I find most Bible films to be unsatisfying. Here’s what I would like to see in a Nativity film:
1. Authentic-looking actors. I realise that a film is by its very nature make believe, but any attempt to reproduce the biblical world has to look and sound right. One could plausibly film a modern version of the Nativity in northern Canada with an Inuit Joseph and Mary, but as soon as you make any effort to transport your viewers to 1st century Palestine, you have to achieve a certain standard of authenticity; casting whiter-than-white (or black, or Asian) actors just doesn’t look right. I have no idea what Mary looked like, but I’m willing to bet she didn’t look like a more demure version of an Anglo-American prom queen. A bit of dirt rubbed in her face won’t do either. This is a Holy Couple who look fairly authentic to me.
2. Be true to the Gospels but not slavishly so. I’m not interested in a revisionist Nativity, or at least not as part of my Christmas devotion, so please stick with the basic Matthew-Luke story. I don’t mind a harmonisation of the stories and it’s fine to go beyond the text a little bit: for example, the recent BBC Nativity did a really good job of exploring Joseph’s very plausible initial reluctance to accept Mary’s story (however, they broke wish #1 by casting extremely English-looking actors. Seriously, it was like Nazareth Abbey). But I would prefer we lost some of the later accretions: let’s not call the wise men Caspar, Melchior and Balthazar, for example.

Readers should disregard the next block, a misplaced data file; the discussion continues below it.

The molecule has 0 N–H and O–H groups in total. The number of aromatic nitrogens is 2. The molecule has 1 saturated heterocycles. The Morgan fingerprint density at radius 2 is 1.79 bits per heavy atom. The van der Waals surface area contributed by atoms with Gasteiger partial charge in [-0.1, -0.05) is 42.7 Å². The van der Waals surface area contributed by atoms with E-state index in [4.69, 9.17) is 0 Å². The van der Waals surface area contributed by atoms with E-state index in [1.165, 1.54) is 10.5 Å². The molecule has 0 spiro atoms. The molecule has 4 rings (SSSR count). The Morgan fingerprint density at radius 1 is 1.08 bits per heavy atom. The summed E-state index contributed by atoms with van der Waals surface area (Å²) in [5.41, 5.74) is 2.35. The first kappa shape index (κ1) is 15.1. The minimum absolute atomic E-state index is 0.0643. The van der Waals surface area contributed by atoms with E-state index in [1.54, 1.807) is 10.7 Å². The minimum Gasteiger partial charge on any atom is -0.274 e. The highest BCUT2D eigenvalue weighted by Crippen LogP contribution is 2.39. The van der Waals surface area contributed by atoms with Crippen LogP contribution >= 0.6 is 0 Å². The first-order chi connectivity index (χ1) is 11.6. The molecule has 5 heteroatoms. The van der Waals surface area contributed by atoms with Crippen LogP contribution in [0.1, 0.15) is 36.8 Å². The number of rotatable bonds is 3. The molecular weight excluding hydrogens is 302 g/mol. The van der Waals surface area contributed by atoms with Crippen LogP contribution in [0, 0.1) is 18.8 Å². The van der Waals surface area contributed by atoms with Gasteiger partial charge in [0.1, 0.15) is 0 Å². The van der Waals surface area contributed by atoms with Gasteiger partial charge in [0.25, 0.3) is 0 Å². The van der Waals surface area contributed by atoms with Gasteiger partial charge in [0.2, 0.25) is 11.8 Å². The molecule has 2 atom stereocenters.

3. Get the language right. I personally loved the Aramaic of Mel Gibson’s The Passion and I have no problem reading subtitles (but The Passion broke wish #2 by adding the extra-biblical Anne Catherine Emmerich sadism). Needless to say, if you’re going to use ancient languages, pick the right ones. Modern Hebrew may sound cool to you, for example, but it will sound ridiculous to anyone who knows better. So, go ahead and use English but remember that the characters in the story spoke in a way that was normal to them — they did not speak in a “biblical” way. Thus, whilst the basic speeches reported by the Bible can be used and adapted where appropriate, there’s no need to have your characters speaking in KJV English. It doesn’t sound right and it gives the false impression of formality in a story that was experienced by people who did not know they would one day be characters in holy writ.
So, those are my three Christmas wishes for a Nativity film. So far they remain unfulfilled unless someone has a particular recommendation (I quite like the Catherine Hardwicke Nativity Story apart from the Christmas card ending and camp-y wise men subplot).
What do you think of the new LDS Bible films?